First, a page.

Eat-Scene is designed to feature 20 merchants, four "micro" restaurants and a communal seating area all in one air-conditioned building near the corner of
"I want the marketplace to be a culture," Solo said. "The environment is really very important. Although I love going to a
Eat-Scene plans to have a series of events, including food festivals, cooking classes and charitable fundraisers to draw people to the market. Solo calls it "eater-tainment."
"We want our artisans to have our story to tell," he said.
For merchants, the market will serve as an incubator, allowing small businesses and eateries to grow and compete with grocers and restaurants, Solo said.
Each shop and eatery will be independently owned and will lease space in the 10,000 square-foot market. Eat-Scene staff will manage the building, help with marketing and other services that can be costly to small merchants, Solo said.
"It takes away a lot of the headaches that small merchants deal with," Solo said. "There are a lot of efficiencies built in."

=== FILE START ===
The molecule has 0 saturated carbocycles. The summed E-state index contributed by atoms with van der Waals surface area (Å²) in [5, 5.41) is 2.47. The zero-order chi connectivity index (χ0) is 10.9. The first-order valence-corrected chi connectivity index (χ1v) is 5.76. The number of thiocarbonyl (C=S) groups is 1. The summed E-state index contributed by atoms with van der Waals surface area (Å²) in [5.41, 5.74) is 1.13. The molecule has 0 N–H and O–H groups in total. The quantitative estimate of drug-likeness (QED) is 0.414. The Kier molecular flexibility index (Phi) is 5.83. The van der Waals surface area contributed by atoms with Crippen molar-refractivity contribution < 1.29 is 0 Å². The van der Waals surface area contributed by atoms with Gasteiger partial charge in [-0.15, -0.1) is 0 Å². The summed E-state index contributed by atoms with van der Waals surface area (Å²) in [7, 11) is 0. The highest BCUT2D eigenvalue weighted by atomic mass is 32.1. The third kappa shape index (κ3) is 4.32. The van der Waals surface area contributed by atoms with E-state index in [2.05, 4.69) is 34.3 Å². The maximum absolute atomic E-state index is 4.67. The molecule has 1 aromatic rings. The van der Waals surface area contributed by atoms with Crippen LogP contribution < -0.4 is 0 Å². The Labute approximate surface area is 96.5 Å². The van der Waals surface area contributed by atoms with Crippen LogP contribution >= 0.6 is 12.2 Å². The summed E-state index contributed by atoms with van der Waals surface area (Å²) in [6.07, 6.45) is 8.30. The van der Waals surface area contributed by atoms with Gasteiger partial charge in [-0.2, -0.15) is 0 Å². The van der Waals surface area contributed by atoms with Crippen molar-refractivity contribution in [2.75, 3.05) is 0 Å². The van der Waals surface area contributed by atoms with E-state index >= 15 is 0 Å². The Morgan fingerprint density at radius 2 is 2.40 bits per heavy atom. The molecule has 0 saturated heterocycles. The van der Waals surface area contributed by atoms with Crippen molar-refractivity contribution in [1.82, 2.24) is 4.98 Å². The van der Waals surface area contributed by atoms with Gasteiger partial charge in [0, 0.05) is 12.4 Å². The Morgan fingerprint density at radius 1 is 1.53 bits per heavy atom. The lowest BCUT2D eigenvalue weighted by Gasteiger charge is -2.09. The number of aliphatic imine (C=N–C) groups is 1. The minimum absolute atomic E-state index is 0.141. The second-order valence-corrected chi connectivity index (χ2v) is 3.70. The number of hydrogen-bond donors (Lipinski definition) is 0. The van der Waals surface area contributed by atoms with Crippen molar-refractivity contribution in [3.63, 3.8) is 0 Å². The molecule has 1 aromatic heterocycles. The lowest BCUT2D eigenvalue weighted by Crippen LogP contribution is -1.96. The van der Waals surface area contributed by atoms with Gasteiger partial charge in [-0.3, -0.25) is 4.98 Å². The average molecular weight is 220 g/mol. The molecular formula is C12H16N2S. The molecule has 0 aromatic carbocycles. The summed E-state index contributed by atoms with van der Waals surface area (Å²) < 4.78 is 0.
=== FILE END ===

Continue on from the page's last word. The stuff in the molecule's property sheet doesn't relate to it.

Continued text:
With so many businesses under one roof, merchants will also be able to buy ingredients and supplies at discounted rates, Solo said.
"I wanted to be part of the new wave," Font-Delacroix said. "It was a very, very interesting concept."
"What I think is exciting about Eat-Scene is that it is all hand made and artisanal products, which I think is completely compatible with downtown and complementary to CityPlace and
Clemente said Eat-Scene's building, which is painted with decorative murals, has already become a downtown landmark.
Solo has "set the place apart with the artwork before he has it even up and running," Clemente said. "It has a very artsy feel to it. It has a very urban hip look."
Solo said roughly 75 percent of the market's stations have been leased by vendors, but did not provide a list of merchants. Products are expected to include fresh produce, meat, seafood, spices, tea, chocolate, and bakery items.
Eat-Scene staff will monitor the types of products the merchants sell to limit competition among vendors, Solo said.
The market is scheduled to open in December.
Solo bought the property in 2005 and spent three years working on the market plan. The property is a block away from the site of All Aboard Florida's planned train station in downtown
Solo said the station will help draw customers to the market.
Solo also owns the development and investment firm,
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